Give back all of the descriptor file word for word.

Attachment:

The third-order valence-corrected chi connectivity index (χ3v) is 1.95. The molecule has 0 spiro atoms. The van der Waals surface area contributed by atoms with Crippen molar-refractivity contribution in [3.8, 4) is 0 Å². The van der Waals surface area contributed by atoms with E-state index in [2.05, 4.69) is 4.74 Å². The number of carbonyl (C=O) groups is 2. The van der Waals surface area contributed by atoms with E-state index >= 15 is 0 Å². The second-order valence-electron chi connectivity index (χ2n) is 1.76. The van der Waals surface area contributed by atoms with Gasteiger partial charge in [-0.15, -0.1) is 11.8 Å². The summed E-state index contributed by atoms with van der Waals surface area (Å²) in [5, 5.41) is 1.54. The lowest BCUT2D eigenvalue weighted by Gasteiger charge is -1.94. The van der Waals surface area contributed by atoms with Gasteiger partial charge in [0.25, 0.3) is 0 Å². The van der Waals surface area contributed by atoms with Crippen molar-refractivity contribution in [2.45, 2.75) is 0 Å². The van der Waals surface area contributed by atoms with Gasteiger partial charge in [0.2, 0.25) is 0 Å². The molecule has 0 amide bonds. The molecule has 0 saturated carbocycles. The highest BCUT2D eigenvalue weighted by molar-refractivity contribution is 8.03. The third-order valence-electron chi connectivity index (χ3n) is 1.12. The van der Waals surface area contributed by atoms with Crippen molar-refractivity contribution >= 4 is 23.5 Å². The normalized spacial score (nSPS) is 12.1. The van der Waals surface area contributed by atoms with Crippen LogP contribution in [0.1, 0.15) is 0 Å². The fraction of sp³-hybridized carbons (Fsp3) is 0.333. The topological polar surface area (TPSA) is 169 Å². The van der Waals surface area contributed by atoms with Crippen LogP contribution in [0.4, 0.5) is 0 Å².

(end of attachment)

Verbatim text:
The third-order valence-corrected chi connectivity index (χ3v) is 1.95. The molecule has 0 spiro atoms. The van der Waals surface area contributed by atoms with Crippen molar-refractivity contribution in [3.8, 4) is 0 Å². The van der Waals surface area contributed by atoms with E-state index in [2.05, 4.69) is 4.74 Å². The number of carbonyl (C=O) groups is 2. The van der Waals surface area contributed by atoms with E-state index >= 15 is 0 Å². The second-order valence-electron chi connectivity index (χ2n) is 1.76. The van der Waals surface area contributed by atoms with Gasteiger partial charge in [-0.15, -0.1) is 11.8 Å². The summed E-state index contributed by atoms with van der Waals surface area (Å²) in [5, 5.41) is 1.54. The lowest BCUT2D eigenvalue weighted by Gasteiger charge is -1.94. The van der Waals surface area contributed by atoms with Gasteiger partial charge in [0.25, 0.3) is 0 Å². The van der Waals surface area contributed by atoms with Crippen molar-refractivity contribution in [2.45, 2.75) is 0 Å². The van der Waals surface area contributed by atoms with Gasteiger partial charge in [0.2, 0.25) is 0 Å². The molecule has 0 amide bonds. The molecule has 0 saturated carbocycles. The highest BCUT2D eigenvalue weighted by molar-refractivity contribution is 8.03. The third-order valence-electron chi connectivity index (χ3n) is 1.12. The van der Waals surface area contributed by atoms with Crippen molar-refractivity contribution >= 4 is 23.5 Å². The normalized spacial score (nSPS) is 12.1. The van der Waals surface area contributed by atoms with Crippen LogP contribution in [0.1, 0.15) is 0 Å². The fraction of sp³-hybridized carbons (Fsp3) is 0.333. The topological polar surface area (TPSA) is 169 Å². The van der Waals surface area contributed by atoms with Crippen LogP contribution in [0.4, 0.5) is 0 Å².